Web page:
Tag Archives: Sustainability

2019 Broody Hen Hatch Watch: Day 1

May 19, 2019

You may remember last summer when we tried to have some of our broody hens hatch some eggs for us. (You can read those posts here.)

We tried six times and only ended up with 2 chicks (both roosters, of course!). Sadly, after some research, I think a couple of those failures were from us handling and moving the eggs after day 17, which is when the eggs should be left alone until hatching. So we might had inadvertently cause some of the in-egg deaths. I’m crushed. 😟

But, we are trying again, and we know better this time.

One of our Austra-Whites, Bluebell, went broody last week. She was the mama that raised store bought chicks for us in 2017. Her sister, another Austra-White named Speckles, was the hen who successfully hatched the two chicks last summer.

Our 2018 chicks – a Black Sex-link male, and a Speckled Sussex male who is now one of our breeding roosters.

We never had any success in hatching with the three Welsummers or the Golden-laced Wyandotte who went broody, so when Bluebell decided to be broody again this year, I was happy. I know she is a reliable brooder and a good mama.

So, here we go.

We moved her to the brooder coop nest box, blocked off from the 8 week old chicks who are using the rest of the coop.

Our brooder box setup. Just shut the right door to keep the hen in, and the left one is opened or closed as needed for security or ventilation and to access food and water.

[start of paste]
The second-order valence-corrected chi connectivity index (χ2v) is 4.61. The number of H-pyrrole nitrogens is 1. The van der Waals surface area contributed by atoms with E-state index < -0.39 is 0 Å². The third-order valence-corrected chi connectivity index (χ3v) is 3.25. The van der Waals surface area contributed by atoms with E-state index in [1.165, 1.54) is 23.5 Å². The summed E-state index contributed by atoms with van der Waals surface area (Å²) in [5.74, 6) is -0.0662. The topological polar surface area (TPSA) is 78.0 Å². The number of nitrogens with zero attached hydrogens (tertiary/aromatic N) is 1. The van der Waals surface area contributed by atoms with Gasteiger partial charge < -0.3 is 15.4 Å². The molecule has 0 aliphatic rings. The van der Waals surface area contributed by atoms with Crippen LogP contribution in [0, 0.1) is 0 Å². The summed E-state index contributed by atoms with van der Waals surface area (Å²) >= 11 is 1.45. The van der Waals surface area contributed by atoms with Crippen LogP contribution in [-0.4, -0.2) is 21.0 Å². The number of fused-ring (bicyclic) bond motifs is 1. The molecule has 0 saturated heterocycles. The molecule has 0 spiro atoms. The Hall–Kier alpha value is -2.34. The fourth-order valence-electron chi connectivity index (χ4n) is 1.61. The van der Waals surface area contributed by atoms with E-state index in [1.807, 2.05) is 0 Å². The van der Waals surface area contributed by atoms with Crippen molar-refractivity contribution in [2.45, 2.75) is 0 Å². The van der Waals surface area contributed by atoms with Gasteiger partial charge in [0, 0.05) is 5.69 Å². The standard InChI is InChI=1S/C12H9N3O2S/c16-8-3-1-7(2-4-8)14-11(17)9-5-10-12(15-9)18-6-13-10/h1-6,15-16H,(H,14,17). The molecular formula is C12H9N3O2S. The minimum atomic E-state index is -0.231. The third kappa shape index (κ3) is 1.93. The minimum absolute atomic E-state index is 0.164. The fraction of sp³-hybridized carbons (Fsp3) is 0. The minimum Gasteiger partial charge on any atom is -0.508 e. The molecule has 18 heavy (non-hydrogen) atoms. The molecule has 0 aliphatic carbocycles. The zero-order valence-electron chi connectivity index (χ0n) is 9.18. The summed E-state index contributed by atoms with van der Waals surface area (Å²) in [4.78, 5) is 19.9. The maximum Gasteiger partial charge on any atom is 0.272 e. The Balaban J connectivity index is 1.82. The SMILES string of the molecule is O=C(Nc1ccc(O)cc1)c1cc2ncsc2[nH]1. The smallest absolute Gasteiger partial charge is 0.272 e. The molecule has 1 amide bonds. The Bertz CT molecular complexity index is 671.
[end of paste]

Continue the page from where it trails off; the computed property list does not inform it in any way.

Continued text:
She was sitting on golf balls for a few days in order to adjust to the move before we gave her eggs.

Classic broody hen stink-eye

But after one night she had settled right in. So I figured it was safe to put eggs under her.

The next day (that was yesterday) we swapped out 9 golf balls for a dozen eggs we had been collecting from our breeding group from several days.

I’m pretty sure all the ones on the right are from our Speckled Sussex hen, Lizzie. She lays very light tan eggs, and usually it’s pretty easy to tell hers from the eggs that Feathers lays. But sometimes it wasn’t quite as obvious. Most of the ones on the left are from Feathers who is a Plymoth Barred Rock. They are both in with a Speckled Sussex rooster, Nigel. So Lizzie’s chicks will be pure breed Speckled Sussex. Feathers’ will be Black Sex-links, which means we will be able to tell immediately at hatching if they are male or female. And then there are a couple that I think are from our other Speckled Sussex in our other flock, which means they would also be pure breed. However, they could be from our Black Australorp, or our Golden Laced Wyandotte in that flock as well. In which case, the chicks would just be normal ol’ farmyard hybrids. Nothing special other than the fact that they would probably still lay some great eggs.